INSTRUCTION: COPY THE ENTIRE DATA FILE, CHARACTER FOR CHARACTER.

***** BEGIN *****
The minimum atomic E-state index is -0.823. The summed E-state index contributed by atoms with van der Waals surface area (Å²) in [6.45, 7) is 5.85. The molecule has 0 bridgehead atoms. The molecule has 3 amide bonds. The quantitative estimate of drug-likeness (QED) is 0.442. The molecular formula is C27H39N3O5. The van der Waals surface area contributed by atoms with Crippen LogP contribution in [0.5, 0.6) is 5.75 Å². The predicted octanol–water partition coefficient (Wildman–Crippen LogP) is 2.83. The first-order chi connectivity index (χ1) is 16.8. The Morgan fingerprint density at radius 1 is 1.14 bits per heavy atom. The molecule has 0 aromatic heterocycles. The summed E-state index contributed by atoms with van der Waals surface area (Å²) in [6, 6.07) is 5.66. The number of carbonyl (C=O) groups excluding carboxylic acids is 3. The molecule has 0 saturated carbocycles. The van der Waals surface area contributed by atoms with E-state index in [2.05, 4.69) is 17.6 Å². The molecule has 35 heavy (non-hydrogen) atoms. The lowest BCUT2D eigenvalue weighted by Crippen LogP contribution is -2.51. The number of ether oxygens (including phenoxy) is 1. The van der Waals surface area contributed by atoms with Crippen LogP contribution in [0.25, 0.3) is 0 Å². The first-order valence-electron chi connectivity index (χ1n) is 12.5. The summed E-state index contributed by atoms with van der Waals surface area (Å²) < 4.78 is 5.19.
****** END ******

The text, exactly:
The minimum atomic E-state index is -0.823. The summed E-state index contributed by atoms with van der Waals surface area (Å²) in [6.45, 7) is 5.85. The molecule has 0 bridgehead atoms. The molecule has 3 amide bonds. The quantitative estimate of drug-likeness (QED) is 0.442. The molecular formula is C27H39N3O5. The van der Waals surface area contributed by atoms with Crippen LogP contribution in [0.5, 0.6) is 5.75 Å². The predicted octanol–water partition coefficient (Wildman–Crippen LogP) is 2.83. The first-order chi connectivity index (χ1) is 16.8. The Morgan fingerprint density at radius 1 is 1.14 bits per heavy atom. The molecule has 0 aromatic heterocycles. The summed E-state index contributed by atoms with van der Waals surface area (Å²) in [6, 6.07) is 5.66. The number of carbonyl (C=O) groups excluding carboxylic acids is 3. The molecule has 0 saturated carbocycles. The van der Waals surface area contributed by atoms with E-state index in [2.05, 4.69) is 17.6 Å². The molecule has 35 heavy (non-hydrogen) atoms. The lowest BCUT2D eigenvalue weighted by Crippen LogP contribution is -2.51. The number of ether oxygens (including phenoxy) is 1. The van der Waals surface area contributed by atoms with Crippen LogP contribution in [0.25, 0.3) is 0 Å². The first-order valence-electron chi connectivity index (χ1n) is 12.5. The summed E-state index contributed by atoms with van der Waals surface area (Å²) < 4.78 is 5.19.